It’s getting to be that time of year again – the time when we find out just how much our administrators can spare to keep us on; full time, part time or not at all. We’re finding out if we will have funding next year whether it’s in the same amount as before, less than or at all. Amidst our griping during budget cuts or excess slips…sometimes we need a pick me up. So, I thought I’d do my best to supply one.
We’re ahead of the game. The 21st century skills expected of our students, the creative problem solving, the multiple applications – all of it – we’ve been instilling in our classrooms since the beginning. The day they put creativity at the top of Bloom’s pyramid wasn’t a surprise. We looked at the change and said “well, that’s what we’ve prioritized since the beginning.” We are the past, present and future of education.
Paint can be found on your person in places you didn’t know possible. To the outside world, this means you’re a mess. Perhaps everyone thinks you don’t do your laundry but the fact of the matter is that you wear those stains and those messy hands as a badge of honor. A badge that you know says “I changed the world today – I helped a student find creativity and they smiled about it.”
Even our failures are success. Every project we do is carefully planned and timed because we are so limited with both of those things. Our supplies are not endless so we plan out every drop and every paint brush to last as long as we can. But when we do have a project that ends up unsuccessful, we don’t get upset – we turn it into a brilliant chance to learn from. We don’t leave the learning to ourselves either; we bring our students in on the failure and work together to build from our experiences.
We change lives. We have the chance to get to know our students in a more personal way that is hard to come by during the few minutes students have between standardized testing. Our classroom is always inviting students to bring something to the table that is unique to them and helping them hold tight onto their individuality changes their life for the good.
Our web of a network is unbeatable. There is an endless source of help along the way. There’s no race to get to the top; every good art teacher makes an effort to expand their resources so that any new or veteran in the field has a place to go when questions come up. Whether it’s running a kiln or finding the best adhesives – somewhere, someone is ready to share their experiences with you.
Others envy the excitement of the students in your class. Billy could be having a terrible, no-good, very bad day but after the quick class demo on the material of the day, he’s smiling and excited. He leaves your class bouncing with happiness and all because of the project you plan – the same project that pushes him to meet National Standards, use 21st Century Skills, and integrate the Core.
From nothing, comes something. While this is not true for every teacher, outside of our safe classroom, sometimes we feel as though our significance is not carried with high importance…our budgets are small, our plan time is limited and we often hear of the art teacher that has nothing to build from. But yet, because we teach creativity, we ourselves find the most creative ways to make something out of nothing and we help our students learn how to do the same – to become problem solvers of the new generation.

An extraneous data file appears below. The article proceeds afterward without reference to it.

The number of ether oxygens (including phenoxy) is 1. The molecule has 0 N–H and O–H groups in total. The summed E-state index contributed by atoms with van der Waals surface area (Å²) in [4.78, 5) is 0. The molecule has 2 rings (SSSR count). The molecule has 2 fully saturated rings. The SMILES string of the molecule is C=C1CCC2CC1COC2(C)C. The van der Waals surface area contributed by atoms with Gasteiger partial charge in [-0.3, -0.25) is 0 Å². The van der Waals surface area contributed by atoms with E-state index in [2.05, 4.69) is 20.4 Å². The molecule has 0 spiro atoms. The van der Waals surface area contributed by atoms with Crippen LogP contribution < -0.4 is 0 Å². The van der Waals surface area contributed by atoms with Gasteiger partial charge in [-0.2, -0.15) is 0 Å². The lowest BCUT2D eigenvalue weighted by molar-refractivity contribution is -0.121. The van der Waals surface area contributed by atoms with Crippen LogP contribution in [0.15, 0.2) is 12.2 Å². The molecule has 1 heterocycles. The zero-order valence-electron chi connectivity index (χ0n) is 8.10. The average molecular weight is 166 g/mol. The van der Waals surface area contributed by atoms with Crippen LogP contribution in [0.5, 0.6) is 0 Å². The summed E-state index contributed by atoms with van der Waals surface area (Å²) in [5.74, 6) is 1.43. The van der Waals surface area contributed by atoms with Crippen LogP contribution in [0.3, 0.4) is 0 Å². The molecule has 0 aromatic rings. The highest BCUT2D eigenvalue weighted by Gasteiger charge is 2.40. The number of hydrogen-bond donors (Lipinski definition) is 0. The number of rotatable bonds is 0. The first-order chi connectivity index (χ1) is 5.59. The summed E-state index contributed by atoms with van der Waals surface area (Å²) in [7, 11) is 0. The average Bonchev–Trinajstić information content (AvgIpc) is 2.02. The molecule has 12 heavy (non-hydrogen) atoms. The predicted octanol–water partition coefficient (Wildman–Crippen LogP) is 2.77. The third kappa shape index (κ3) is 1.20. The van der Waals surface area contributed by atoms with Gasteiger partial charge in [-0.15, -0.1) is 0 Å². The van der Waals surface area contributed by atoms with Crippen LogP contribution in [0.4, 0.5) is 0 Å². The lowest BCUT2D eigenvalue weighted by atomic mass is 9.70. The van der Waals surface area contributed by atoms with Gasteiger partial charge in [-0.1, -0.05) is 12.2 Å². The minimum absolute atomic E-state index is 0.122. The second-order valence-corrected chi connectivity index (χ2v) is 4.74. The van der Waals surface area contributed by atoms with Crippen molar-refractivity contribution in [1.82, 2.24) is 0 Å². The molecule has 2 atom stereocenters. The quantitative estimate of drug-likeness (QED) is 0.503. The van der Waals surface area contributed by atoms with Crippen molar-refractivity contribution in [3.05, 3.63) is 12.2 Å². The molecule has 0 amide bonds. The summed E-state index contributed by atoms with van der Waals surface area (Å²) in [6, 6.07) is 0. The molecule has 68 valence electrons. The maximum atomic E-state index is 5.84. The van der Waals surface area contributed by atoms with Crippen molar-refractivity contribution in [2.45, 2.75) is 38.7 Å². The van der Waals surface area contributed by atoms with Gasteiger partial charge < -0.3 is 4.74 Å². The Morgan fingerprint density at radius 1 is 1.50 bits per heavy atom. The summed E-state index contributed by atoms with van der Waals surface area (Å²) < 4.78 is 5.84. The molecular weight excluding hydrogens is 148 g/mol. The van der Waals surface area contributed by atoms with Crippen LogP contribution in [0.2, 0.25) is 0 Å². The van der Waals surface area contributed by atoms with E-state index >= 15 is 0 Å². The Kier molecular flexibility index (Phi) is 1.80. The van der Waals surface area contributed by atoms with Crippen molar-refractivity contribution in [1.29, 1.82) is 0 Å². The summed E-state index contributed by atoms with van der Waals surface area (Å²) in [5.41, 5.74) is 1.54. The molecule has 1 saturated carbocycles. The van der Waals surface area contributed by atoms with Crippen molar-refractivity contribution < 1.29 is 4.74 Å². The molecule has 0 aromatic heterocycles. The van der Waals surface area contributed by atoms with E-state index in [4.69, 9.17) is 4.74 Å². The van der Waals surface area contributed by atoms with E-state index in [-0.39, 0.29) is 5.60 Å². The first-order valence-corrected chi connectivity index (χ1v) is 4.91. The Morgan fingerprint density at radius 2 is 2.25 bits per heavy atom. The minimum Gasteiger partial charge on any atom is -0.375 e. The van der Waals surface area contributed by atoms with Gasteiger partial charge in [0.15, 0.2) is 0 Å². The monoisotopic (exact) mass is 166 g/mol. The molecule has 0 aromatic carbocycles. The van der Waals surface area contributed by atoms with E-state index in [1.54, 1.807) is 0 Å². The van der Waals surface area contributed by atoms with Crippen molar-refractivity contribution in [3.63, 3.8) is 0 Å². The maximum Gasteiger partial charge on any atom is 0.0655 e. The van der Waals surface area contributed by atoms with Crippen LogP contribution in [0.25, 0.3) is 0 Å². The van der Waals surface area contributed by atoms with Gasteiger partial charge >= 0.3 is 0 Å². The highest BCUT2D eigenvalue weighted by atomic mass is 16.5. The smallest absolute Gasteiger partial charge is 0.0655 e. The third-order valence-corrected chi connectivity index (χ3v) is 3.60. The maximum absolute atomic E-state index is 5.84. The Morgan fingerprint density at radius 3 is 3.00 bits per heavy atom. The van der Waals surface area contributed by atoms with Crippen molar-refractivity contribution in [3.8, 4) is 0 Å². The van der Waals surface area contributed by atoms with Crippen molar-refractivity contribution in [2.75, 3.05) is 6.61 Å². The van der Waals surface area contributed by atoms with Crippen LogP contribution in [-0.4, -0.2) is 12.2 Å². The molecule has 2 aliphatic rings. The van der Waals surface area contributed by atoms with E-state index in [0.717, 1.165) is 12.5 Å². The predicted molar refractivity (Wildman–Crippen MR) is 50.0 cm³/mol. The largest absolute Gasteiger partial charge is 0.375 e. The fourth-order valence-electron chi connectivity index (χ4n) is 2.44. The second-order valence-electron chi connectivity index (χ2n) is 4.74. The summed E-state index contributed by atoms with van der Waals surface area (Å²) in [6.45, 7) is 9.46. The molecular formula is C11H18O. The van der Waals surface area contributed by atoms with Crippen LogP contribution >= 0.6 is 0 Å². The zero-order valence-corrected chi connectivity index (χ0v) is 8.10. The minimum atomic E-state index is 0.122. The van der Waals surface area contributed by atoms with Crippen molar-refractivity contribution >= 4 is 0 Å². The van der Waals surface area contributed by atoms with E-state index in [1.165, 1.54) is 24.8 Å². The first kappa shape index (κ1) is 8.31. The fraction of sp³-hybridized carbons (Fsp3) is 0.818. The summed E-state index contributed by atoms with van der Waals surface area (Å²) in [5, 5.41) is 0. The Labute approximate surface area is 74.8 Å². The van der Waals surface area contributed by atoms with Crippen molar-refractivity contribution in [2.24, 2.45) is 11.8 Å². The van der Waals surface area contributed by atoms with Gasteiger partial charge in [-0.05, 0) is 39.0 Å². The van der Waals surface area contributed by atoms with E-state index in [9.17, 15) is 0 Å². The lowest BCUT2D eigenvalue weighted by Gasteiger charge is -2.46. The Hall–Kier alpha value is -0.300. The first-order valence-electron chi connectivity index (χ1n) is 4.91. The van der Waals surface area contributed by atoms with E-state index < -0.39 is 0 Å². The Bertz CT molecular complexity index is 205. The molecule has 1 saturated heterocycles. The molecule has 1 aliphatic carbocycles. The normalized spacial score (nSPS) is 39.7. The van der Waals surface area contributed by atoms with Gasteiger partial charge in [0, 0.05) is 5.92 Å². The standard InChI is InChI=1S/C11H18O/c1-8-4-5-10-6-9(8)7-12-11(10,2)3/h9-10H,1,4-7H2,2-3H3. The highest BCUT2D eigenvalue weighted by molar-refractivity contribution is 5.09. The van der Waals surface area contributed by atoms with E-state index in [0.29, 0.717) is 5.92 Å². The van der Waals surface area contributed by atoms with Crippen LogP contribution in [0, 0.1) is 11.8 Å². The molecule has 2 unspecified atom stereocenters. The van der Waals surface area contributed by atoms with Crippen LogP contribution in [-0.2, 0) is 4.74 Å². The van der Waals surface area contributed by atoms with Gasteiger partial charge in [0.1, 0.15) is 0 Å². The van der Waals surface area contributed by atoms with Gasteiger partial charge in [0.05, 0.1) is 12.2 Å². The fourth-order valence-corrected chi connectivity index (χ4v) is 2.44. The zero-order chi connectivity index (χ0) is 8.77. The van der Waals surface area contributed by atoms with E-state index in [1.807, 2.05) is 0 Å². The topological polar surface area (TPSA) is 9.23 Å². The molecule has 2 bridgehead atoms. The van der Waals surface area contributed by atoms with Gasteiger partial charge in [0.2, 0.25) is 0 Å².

Traveling art teachers – [which can mean they either travel from room to room or from building to building (heaven forbid, both)] are highly respected individuals which, unfortunately, isn’t always voiced out. These teachers see more students than so many other art teachers and bring creativity into a situation that is barely hanging on. An art teacher, no matter what, can appreciate the travelers.
We live to prove ourselves. We have one of the most misunderstood jobs in the education world. That makes it one of the hardest and sometimes least appreciated positions in our area. It’s not necessarily that everyone dislikes our purpose but not everyone sees it because it can be very subjective depending on the perspective. Every day we come to work and we have to prove that our work is more than meets the eye – our class is more than the pretty pictures our students draw or the music that they make; there are no standardized tests to “back us up” (not that we want any). Every day, someone, somewhere is looking at what you do to see if it’s worth the penny spent to make it happen (not necessarily your boss or your district, either) when math and science are so very important to the world right now. Naturally, you stand tall and do everything to prove your worth even if it means giving up summers and weekends to plan ahead by dreaming big.
So, remember this. Remember what you do changes the world, one student at a time…one brush stroke or piano key at a time. We’ve been around since the beginning and we’re not going anywhere. When your day looks like it’s going to wear you to your breaking point remember one key thing: we are the past, the present and the future of education. And we aren’t going anywhere.